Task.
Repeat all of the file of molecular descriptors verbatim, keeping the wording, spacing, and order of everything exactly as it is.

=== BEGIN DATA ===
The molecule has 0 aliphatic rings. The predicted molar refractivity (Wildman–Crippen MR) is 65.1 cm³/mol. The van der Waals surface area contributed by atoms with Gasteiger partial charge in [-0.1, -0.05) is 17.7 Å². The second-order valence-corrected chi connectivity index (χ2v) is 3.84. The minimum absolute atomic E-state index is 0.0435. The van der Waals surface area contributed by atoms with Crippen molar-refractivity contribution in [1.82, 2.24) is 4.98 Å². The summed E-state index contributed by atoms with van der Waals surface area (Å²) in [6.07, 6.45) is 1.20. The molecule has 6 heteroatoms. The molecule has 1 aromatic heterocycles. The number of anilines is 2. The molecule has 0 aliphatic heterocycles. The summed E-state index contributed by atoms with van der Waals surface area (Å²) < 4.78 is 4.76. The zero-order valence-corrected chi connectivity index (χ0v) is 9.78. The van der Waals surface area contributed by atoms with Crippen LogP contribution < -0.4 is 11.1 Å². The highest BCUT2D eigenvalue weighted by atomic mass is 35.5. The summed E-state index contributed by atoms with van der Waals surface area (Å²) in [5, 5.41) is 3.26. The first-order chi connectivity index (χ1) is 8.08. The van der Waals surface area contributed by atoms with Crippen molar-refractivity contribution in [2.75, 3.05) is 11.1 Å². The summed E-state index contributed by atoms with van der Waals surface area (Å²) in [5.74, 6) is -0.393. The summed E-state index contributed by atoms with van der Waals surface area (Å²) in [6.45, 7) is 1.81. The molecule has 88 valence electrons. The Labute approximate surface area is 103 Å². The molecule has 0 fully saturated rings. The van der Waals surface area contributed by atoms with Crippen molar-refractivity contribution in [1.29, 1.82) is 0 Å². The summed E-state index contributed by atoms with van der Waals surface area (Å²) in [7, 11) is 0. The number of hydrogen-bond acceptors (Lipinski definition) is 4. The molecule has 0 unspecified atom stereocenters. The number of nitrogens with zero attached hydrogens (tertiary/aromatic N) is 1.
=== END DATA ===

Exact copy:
The molecule has 0 aliphatic rings. The predicted molar refractivity (Wildman–Crippen MR) is 65.1 cm³/mol. The van der Waals surface area contributed by atoms with Gasteiger partial charge in [-0.1, -0.05) is 17.7 Å². The second-order valence-corrected chi connectivity index (χ2v) is 3.84. The minimum absolute atomic E-state index is 0.0435. The van der Waals surface area contributed by atoms with Crippen molar-refractivity contribution in [1.82, 2.24) is 4.98 Å². The summed E-state index contributed by atoms with van der Waals surface area (Å²) in [6.07, 6.45) is 1.20. The molecule has 6 heteroatoms. The molecule has 1 aromatic heterocycles. The number of anilines is 2. The molecule has 0 aliphatic heterocycles. The summed E-state index contributed by atoms with van der Waals surface area (Å²) < 4.78 is 4.76. The zero-order valence-corrected chi connectivity index (χ0v) is 9.78. The van der Waals surface area contributed by atoms with Crippen LogP contribution < -0.4 is 11.1 Å². The highest BCUT2D eigenvalue weighted by atomic mass is 35.5. The summed E-state index contributed by atoms with van der Waals surface area (Å²) in [5, 5.41) is 3.26. The first-order chi connectivity index (χ1) is 8.08. The van der Waals surface area contributed by atoms with Crippen molar-refractivity contribution in [2.75, 3.05) is 11.1 Å². The summed E-state index contributed by atoms with van der Waals surface area (Å²) in [5.74, 6) is -0.393. The summed E-state index contributed by atoms with van der Waals surface area (Å²) in [6.45, 7) is 1.81. The molecule has 88 valence electrons. The Labute approximate surface area is 103 Å². The molecule has 0 fully saturated rings. The van der Waals surface area contributed by atoms with Crippen molar-refractivity contribution in [1.29, 1.82) is 0 Å². The summed E-state index contributed by atoms with van der Waals surface area (Å²) in [7, 11) is 0. The number of hydrogen-bond acceptors (Lipinski definition) is 4. The molecule has 0 unspecified atom stereocenters. The number of nitrogens with zero attached hydrogens (tertiary/aromatic N) is 1.